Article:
• Bacon Strips. Speaking of bacon, these deliciously named gummy strips will plug up a tubeless tire puncture that's too big for sealant alone to seal. To insert them, you'll need a specially designed tool (usually sold with the strips and available on some multi-tools).

  • Tire Levers. If your tire fits tightly on your rim, you're either going to need super-human strength or a tire lever or two to get it off and back on.

  • Patch Kit. What if you get a puncture in both your original tube and your spare? You can patch a tube with one of these. A kit includes patches and rubber glue. Self-adhesive patches omit the separate glue and are quicker to use, but they might not be as reliable.

And finally, make sure you learn how to do basic repairs. All the tools in the world are useless if you don't know what to do with them and don't have a riding buddy who does either. Watch YouTube videos (like this one) to level up your mech skills, or ask a coach or friend to show you how.


I've been mountain biking for about twenty years now and have pretty well figured out what works for me. If I'm doing an adventure race or a long, backcountry ride, the list is longer, but here's what I carry for an everyday ride:

  • Water bottle - Carried in the bottle cage on my bike.

  • Hip pack - I prefer this to a full backpack because of the lower center of gravity and it helps my back stay cool. It holds everything below and will hold an extra water bottle or two, if needed.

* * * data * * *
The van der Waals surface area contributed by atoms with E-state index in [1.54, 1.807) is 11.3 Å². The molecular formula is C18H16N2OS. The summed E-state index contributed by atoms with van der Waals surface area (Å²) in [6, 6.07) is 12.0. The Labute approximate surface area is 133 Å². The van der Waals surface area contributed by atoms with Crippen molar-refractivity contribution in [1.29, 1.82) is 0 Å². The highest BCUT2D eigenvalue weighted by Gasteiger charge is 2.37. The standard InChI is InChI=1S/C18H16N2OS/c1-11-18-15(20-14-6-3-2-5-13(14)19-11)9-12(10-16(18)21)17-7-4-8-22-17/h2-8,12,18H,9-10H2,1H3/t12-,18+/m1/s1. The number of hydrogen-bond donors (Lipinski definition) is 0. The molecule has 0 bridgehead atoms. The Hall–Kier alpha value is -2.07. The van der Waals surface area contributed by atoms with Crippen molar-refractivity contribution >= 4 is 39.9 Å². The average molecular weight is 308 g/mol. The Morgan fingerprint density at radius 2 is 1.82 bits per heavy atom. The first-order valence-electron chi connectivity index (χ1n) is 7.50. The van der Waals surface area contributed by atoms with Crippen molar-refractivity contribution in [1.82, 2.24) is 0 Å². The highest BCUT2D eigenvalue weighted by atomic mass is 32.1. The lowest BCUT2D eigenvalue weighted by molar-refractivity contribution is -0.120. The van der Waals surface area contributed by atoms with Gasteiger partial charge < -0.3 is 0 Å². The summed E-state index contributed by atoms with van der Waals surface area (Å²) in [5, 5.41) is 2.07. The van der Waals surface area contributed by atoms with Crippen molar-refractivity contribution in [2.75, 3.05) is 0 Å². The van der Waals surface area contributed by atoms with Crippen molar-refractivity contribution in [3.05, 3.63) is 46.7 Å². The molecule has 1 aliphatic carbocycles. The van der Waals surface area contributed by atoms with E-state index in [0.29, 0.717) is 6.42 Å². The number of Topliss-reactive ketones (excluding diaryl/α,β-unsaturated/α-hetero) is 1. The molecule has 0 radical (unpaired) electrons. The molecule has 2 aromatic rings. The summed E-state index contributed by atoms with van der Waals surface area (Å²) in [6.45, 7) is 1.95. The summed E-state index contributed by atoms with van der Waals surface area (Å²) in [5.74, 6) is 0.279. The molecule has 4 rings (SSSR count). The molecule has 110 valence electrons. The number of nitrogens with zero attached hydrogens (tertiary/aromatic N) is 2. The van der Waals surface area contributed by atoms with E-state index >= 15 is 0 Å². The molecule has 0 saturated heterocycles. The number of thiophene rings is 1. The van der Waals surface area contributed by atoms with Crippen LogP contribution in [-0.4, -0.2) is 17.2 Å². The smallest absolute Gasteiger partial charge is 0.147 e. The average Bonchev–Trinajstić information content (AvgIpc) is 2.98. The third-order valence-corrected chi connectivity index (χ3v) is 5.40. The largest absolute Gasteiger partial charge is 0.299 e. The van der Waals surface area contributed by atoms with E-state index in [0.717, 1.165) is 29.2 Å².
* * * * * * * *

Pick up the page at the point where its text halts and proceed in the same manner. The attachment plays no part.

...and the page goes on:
• Multi-tool with chain breaker

  • Chain link

  • Bacon strips and insert tool

  • Mini-pump

  • CO2 inflator and CO2 cartridge - I'll usually only use these if I'm in a hurry or the bugs are attacking. Otherwise, my mini-pump is more reliable and less expensive.

  • Tube

  • Tire lever

  • Self-adhesive tube patches

  • Snack

  • Smartphone with the Trailforks app - TrailForks is awesome, because it gives you a map of the trails you're on, shows you where you are on the map, and works even if you don't have cell service. MTB Project is a free alternative, though its collection of trails isn't as extensive.

Maybe that all sounds like a lot, but it all fits in my small pack and is hardly noticeable when I ride. Plus, I've never had to push my bike several miles back to the trailhead, through storms, sweltering heat, crazed mosquitoes, or approaching night.